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Russia is considered by the World Tourism Organization a country with great potential for tourism development.
But figures cited by tourism experts showed that 70 percent to 80 percent of the 3.5 million foreign tourists that came to the county last year rarely ventured farther than Moscow, St. Petersburg and perhaps the Golden Ring.
Most foreigners don't know what they are missing, said Sergei Shpilko, president of the Russian Association of Travel Agents, or RATA. They don't realize they could be taking a cruise along thewaters of the Volga, bathing in hot springs surrounded by volcanoes in Kamchatka or taking a boat over the crystal-clear waters of Lake Baikal.
But this goes for quite a few Russians too, he added. For 70 years, access to a large part of the country was restricted for many Russians; and then with the collapse of the Soviet Union, many of these local tourists headed off abroad.
An alternative Seven Wonders of the World could easily be unearthed on Russia's territory, if only tourists and governments were willing to dig them out, experts said.
Most agree it is difficult to tie Russia down to only seven wonders -- yet the country still has to catch on as an important destination internationally.
Russia is probably best known for its well-traipsed route of St. Petersburg and Moscow -- the introduction points for the average tourist and about as far as many are likely to venture.
Considered the heart of Russia, Moscow is described by travel operators as a place where ancient Russia meets the Soviet Union and capitalism -- illustrated by the golden onion domes of the Kremlin's Orthodox churches, which look out past Lenin's mausoleum and over the massive GUM shopping complex.
St. Petersburg, on the other hand, is considered to be a more European capital. The creation of Peter the Great, it is best know for its 18th- and 19th-century palaces; the Peter and Paul fortress, a former prison; the Hermitage Museum; and the White Nights.
Often favored over Moscow by tourists, St. Petersburg is one of the few cities that has allocated money from its budget -- around 14 million rubles ($491,000) -- to support the development of tourism.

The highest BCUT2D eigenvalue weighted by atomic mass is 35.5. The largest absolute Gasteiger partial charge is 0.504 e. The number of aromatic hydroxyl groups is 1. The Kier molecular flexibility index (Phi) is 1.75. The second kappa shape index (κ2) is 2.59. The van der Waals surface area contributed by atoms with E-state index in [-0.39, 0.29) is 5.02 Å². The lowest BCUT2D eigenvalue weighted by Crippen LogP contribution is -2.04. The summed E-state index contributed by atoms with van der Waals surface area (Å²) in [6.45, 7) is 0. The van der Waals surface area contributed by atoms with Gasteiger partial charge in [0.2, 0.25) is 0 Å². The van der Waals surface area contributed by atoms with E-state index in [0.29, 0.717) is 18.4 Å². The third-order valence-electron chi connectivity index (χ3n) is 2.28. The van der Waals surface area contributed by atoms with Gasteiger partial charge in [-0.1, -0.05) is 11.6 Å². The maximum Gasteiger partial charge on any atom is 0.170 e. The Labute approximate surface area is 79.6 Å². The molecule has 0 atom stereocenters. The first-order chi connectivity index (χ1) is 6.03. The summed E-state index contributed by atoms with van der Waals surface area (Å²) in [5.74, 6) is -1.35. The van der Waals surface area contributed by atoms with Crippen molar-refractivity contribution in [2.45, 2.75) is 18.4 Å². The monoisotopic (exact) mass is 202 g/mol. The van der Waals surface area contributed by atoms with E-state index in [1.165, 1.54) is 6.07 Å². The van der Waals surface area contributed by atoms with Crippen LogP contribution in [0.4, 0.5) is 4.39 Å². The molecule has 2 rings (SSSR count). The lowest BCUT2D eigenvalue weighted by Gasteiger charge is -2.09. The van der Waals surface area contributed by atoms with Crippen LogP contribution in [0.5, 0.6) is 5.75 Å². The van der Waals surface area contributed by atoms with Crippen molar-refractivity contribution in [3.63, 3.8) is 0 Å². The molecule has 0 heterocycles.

Together with the regional authorities, RATA has produced a program it hopes to realize for the 300-year anniversary of the city in 2003 that includes the construction of a tourist-information office -- a feature lacking in most Russian cities and regions.
"Most people only come [to St. Petersburg] once," said Sergei Korneyev, president of the city's RATA branch. "They do the standard program; they see the Hermitage, the Peter and Paul fortress and the opening of the bridges, and they think it is all that is interesting about St. Petersburg."
In a bid to change that view, the city hopes to offer theater premieres and jazz and cultural festivals in its impressive courtyards and to capitalize on its history as the last seat of the imperial family.
Korneyev said St. Petersburg last year attracted around 2 million Russian and foreign tourists, compared to 1.8 million the year before. Many tourists come from Scandinavian countries for long weekends, and most cultural tourists tend to be middle-aged Europeans.
2. The Golden Ring
The Golden Ring is a group of towns and cities -- including Suzdal, Vladimir, Yaroslavl, Kostroma and others -- that once played an important politcal, spiritual and cultural role in ancient Rus. They offer a host of restored and abandoned churches, monasteries and fortresses, rich museums and preserved wooden villages.
Whereas in the mid-1980s, the circuit would draw 2 million to 3 million foreign tourists a year, by 1999 this figure had dropped to around 200,000, said Irina Solyankina, head of domestic tourism at Moscow-based travel company Vand International.
Now companies are promoting their cruises and tours more to Russian tourists in a bid to attract them to the region, and are offering different itineraries such as tours focusing on the ring's industrial heritage. There is also increased demand for tours for Russian schoolchildren, Solyankina said.
Set on the Black Sea coast against the backdrop of the snow-capped Caucasus mountains, the beach resort town Sochi was for a long time the place to spend a vacation, with its subtropical climate, warm seas, arboretum and gardens.